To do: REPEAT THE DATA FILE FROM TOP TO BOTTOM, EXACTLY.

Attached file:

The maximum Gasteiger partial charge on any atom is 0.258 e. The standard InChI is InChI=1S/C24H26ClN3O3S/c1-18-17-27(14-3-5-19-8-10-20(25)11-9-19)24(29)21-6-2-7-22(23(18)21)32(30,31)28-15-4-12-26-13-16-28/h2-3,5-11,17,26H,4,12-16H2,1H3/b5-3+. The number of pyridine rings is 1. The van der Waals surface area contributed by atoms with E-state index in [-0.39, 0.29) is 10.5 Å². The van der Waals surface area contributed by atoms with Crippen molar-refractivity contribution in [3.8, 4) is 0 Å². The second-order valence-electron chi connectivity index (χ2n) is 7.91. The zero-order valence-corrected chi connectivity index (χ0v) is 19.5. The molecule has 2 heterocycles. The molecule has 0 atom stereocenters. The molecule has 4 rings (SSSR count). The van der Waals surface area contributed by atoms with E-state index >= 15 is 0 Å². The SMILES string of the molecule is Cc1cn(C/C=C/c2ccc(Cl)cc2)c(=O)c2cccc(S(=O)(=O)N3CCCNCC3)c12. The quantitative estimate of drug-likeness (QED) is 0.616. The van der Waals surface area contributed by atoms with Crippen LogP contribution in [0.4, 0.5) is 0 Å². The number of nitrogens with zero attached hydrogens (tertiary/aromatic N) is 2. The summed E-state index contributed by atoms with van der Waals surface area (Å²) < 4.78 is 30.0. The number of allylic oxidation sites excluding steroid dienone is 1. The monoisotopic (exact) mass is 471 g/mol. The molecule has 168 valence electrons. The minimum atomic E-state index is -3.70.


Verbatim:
The maximum Gasteiger partial charge on any atom is 0.258 e. The standard InChI is InChI=1S/C24H26ClN3O3S/c1-18-17-27(14-3-5-19-8-10-20(25)11-9-19)24(29)21-6-2-7-22(23(18)21)32(30,31)28-15-4-12-26-13-16-28/h2-3,5-11,17,26H,4,12-16H2,1H3/b5-3+. The number of pyridine rings is 1. The van der Waals surface area contributed by atoms with E-state index in [-0.39, 0.29) is 10.5 Å². The van der Waals surface area contributed by atoms with Crippen molar-refractivity contribution in [3.8, 4) is 0 Å². The second-order valence-electron chi connectivity index (χ2n) is 7.91. The zero-order valence-corrected chi connectivity index (χ0v) is 19.5. The molecule has 2 heterocycles. The molecule has 0 atom stereocenters. The molecule has 4 rings (SSSR count). The van der Waals surface area contributed by atoms with E-state index >= 15 is 0 Å². The SMILES string of the molecule is Cc1cn(C/C=C/c2ccc(Cl)cc2)c(=O)c2cccc(S(=O)(=O)N3CCCNCC3)c12. The quantitative estimate of drug-likeness (QED) is 0.616. The van der Waals surface area contributed by atoms with Crippen LogP contribution in [0.4, 0.5) is 0 Å². The number of nitrogens with zero attached hydrogens (tertiary/aromatic N) is 2. The summed E-state index contributed by atoms with van der Waals surface area (Å²) < 4.78 is 30.0. The number of allylic oxidation sites excluding steroid dienone is 1. The monoisotopic (exact) mass is 471 g/mol. The molecule has 168 valence electrons. The minimum atomic E-state index is -3.70.